Chancellor H.F. “Cotton” Robinson had a special sort of problem during his first year as the leader of Western Carolina University. It was 1974 and his bosses at the University of North Carolina system office had decided that WCU’s graduate programs — then housed in an old hospital in Oteen — would be moved to the UNC Asheville campus. The decision was largely one of efficiency. The hospital building was too costly to maintain, for example, and the library was better at UNCA.
Robinson knew the situation could become explosive. Putting one university’s programs on another university’s campus could turn academic rivalry into a full-blown fight. So he tapped a WCU alumnus who was already showing promise as a deft administrator. Harry Ramsey ’59 had been with the university 10 years when he became the chancellor’s assistant and “Western’s man in Asheville,” overseeing the move to UNCA’s campus. He would go on to become a true “citizen of Asheville,” as a longtime friend said, serving a host of civic organizations.
Ramsey died July 9, 2011. He was 77.
His trustworthiness and worldly view quickly earned him the respect of faculty and staff at both institutions. The fight that Robinson feared never materialized, and today the institutions are largely collaborators and not competitors. The graduate center at UNCA is a thriving part of the state’s higher education system.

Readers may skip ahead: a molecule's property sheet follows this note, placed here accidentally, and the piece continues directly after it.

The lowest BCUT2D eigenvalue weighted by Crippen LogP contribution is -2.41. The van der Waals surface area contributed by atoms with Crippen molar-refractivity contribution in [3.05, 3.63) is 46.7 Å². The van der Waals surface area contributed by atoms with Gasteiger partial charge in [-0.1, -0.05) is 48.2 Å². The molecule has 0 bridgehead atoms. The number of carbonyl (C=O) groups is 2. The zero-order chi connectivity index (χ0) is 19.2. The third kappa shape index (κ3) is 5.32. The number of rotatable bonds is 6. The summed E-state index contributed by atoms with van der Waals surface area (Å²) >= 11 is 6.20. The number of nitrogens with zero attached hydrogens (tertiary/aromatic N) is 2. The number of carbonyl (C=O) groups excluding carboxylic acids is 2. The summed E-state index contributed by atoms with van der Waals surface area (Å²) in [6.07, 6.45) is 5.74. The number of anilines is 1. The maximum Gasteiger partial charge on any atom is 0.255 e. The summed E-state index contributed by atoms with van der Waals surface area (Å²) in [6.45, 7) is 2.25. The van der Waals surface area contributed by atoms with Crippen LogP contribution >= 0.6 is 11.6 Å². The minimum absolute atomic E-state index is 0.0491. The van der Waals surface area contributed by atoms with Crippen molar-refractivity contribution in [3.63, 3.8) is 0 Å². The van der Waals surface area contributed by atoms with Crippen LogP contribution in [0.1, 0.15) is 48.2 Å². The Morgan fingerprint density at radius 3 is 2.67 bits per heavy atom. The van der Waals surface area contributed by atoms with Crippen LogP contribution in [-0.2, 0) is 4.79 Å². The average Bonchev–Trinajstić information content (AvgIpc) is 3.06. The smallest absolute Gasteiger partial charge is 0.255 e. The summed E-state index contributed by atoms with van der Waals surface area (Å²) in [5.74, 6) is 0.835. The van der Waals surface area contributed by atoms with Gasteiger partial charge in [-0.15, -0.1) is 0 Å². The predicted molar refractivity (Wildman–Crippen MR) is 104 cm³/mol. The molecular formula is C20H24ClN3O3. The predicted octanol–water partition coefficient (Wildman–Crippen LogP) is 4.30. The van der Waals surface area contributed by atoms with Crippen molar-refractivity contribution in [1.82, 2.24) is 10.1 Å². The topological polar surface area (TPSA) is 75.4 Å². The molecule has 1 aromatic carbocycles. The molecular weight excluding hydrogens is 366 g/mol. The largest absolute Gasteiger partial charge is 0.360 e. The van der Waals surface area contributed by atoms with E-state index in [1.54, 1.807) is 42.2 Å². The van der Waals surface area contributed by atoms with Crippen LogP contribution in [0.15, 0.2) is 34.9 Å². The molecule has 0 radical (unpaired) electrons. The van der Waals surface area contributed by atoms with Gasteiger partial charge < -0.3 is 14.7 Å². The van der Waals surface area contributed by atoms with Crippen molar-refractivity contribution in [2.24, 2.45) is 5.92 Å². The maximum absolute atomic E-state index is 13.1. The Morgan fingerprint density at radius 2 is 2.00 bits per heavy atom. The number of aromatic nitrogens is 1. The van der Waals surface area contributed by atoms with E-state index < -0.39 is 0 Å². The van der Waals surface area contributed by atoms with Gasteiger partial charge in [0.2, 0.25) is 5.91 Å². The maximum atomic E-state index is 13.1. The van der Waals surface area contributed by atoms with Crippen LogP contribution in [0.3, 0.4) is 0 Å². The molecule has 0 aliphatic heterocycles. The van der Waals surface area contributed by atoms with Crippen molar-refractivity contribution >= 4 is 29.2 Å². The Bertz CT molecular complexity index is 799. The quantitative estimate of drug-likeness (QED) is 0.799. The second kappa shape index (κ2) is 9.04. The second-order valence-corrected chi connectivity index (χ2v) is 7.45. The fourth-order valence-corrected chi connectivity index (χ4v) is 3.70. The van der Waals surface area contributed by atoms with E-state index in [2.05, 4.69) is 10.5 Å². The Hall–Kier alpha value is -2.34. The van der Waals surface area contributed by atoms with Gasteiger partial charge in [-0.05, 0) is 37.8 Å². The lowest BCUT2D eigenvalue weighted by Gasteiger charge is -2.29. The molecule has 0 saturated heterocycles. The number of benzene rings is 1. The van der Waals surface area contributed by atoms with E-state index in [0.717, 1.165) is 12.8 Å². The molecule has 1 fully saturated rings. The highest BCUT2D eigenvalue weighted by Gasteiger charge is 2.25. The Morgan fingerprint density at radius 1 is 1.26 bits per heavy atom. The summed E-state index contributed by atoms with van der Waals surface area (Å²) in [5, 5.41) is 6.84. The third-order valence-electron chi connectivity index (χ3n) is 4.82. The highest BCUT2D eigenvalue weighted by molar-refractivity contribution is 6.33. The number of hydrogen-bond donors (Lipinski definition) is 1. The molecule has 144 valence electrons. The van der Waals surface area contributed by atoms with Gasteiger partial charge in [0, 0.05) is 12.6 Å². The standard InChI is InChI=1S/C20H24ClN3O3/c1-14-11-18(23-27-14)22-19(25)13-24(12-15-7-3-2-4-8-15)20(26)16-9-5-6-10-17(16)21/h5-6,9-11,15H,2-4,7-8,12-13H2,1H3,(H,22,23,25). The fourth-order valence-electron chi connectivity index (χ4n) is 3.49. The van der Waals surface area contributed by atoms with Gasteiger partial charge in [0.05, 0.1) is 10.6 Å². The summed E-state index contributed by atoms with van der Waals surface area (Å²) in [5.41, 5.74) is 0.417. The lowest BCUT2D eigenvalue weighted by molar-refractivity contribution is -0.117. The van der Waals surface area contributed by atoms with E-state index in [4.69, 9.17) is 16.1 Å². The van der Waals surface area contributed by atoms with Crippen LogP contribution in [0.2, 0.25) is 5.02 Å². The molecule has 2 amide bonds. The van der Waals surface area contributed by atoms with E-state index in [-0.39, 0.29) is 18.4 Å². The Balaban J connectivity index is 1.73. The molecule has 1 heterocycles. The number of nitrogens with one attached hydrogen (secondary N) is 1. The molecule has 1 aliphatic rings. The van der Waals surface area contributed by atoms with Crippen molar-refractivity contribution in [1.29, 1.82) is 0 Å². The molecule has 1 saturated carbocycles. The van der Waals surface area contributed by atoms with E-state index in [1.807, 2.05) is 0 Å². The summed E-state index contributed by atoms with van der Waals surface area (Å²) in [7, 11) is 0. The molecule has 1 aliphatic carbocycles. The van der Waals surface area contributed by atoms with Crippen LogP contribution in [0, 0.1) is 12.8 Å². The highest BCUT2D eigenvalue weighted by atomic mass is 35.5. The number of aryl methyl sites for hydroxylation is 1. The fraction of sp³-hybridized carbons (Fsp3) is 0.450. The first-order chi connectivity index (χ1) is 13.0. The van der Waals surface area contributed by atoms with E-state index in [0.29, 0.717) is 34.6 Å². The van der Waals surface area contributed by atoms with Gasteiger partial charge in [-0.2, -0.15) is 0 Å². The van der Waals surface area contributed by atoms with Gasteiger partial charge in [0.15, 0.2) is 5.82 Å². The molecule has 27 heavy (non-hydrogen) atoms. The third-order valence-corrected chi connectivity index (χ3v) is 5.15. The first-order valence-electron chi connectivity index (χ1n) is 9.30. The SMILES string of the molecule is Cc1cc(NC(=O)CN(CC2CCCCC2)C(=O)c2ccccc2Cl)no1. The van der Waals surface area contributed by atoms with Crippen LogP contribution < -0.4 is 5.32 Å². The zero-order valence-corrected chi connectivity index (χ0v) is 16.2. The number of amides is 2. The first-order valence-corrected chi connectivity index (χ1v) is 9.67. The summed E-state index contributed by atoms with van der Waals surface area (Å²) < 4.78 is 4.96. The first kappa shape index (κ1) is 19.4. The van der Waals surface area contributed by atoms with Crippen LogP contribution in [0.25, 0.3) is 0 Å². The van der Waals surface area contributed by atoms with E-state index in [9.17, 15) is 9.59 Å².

Ramsey’s son, Marty Ramsey ’85, WCU’s director of alumni affairs, said his father loved working for the university. “He just felt a real indebtedness to Western,” Ramsey said. “He often told me he felt so very fortunate and privileged to work for his beloved alma mater.”
Ramsey retired in 1997 after 33 years of service. He is the recipient of WCU’s Paul A. Reid Distinguished Service Award. His friends described him as an elegant negotiator though he was never the most well-read person in the room. His idea of serious reading was the Asheville Citizen-Times, Sylva Herald, Newsweek and Time, said longtime friend Gurney Chambers ’61.
Yet, Chambers said, Ramsey could hold his own with anyone in academia when it came to problem-solving, especially involving people. Chambers, dean emeritus of WCU’s College of Education and Allied Professions, said Ramsey loved negotiating so much that on road trips he would often check in at a motel only to cajole the clerk into giving him a better room.
Retired WCU public information director Doug Reed, another longtime friend, said Ramsey’s professional legacy was shepherding WCU’s transition to the UNCA campus. He was also a good guy, Reed said. “He was a great friend,” he said. “If you had Harry for a friend, you didn’t lose Harry as a friend. He kept his friendships.”
Reprinted in edited format with permission of the Asheville Citizen-Times.
Contributions in Harry Ramsey’s memory may be made to the Marty Ramsey Summer School Endowed Scholarship Fund, which provides academic support for deserving student-athletes participating in intercollegiate athletics at WCU. Visit the website give.wcu.edu; send a check to Western Carolina University, Office of Development, 201 H.F. Robinson Administration Building, Cullowhee, N.C. 28723; or call 828.227.7124 (toll-free at 800.492.8496).